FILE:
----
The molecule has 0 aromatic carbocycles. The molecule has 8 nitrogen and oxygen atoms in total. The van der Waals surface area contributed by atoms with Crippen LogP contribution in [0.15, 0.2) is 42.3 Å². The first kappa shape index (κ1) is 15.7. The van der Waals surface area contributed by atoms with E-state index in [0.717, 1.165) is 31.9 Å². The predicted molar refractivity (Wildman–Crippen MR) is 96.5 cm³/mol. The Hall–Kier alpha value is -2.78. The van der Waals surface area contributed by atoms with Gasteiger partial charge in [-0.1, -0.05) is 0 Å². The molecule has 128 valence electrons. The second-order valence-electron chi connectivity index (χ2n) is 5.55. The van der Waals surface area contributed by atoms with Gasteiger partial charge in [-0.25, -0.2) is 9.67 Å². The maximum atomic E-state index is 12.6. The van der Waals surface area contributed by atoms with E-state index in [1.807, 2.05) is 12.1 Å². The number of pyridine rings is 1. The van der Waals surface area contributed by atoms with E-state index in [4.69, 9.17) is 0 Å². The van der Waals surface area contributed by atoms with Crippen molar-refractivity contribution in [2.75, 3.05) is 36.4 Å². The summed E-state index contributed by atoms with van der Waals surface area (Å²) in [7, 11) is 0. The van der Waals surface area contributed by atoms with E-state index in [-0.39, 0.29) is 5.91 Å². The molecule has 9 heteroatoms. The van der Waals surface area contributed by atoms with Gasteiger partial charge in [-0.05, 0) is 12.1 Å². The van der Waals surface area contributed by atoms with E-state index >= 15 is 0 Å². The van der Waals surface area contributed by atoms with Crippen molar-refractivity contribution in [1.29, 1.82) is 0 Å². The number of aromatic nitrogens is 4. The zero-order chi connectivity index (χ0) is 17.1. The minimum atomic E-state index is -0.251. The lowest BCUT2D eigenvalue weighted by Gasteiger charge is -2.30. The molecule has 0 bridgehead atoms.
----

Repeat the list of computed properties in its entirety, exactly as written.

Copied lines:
The molecule has 0 aromatic carbocycles. The molecule has 8 nitrogen and oxygen atoms in total. The van der Waals surface area contributed by atoms with Crippen LogP contribution in [0.15, 0.2) is 42.3 Å². The first kappa shape index (κ1) is 15.7. The van der Waals surface area contributed by atoms with E-state index in [0.717, 1.165) is 31.9 Å². The predicted molar refractivity (Wildman–Crippen MR) is 96.5 cm³/mol. The Hall–Kier alpha value is -2.78. The van der Waals surface area contributed by atoms with Gasteiger partial charge in [-0.1, -0.05) is 0 Å². The molecule has 128 valence electrons. The second-order valence-electron chi connectivity index (χ2n) is 5.55. The van der Waals surface area contributed by atoms with Gasteiger partial charge in [-0.25, -0.2) is 9.67 Å². The maximum atomic E-state index is 12.6. The van der Waals surface area contributed by atoms with E-state index in [1.807, 2.05) is 12.1 Å². The number of pyridine rings is 1. The van der Waals surface area contributed by atoms with E-state index in [4.69, 9.17) is 0 Å². The van der Waals surface area contributed by atoms with Crippen molar-refractivity contribution in [2.75, 3.05) is 36.4 Å². The summed E-state index contributed by atoms with van der Waals surface area (Å²) in [7, 11) is 0. The van der Waals surface area contributed by atoms with E-state index in [-0.39, 0.29) is 5.91 Å². The molecule has 9 heteroatoms. The van der Waals surface area contributed by atoms with Gasteiger partial charge in [-0.05, 0) is 12.1 Å². The van der Waals surface area contributed by atoms with E-state index >= 15 is 0 Å². The van der Waals surface area contributed by atoms with Crippen molar-refractivity contribution in [1.29, 1.82) is 0 Å². The number of aromatic nitrogens is 4. The zero-order chi connectivity index (χ0) is 17.1. The minimum atomic E-state index is -0.251. The lowest BCUT2D eigenvalue weighted by Gasteiger charge is -2.30. The molecule has 0 bridgehead atoms.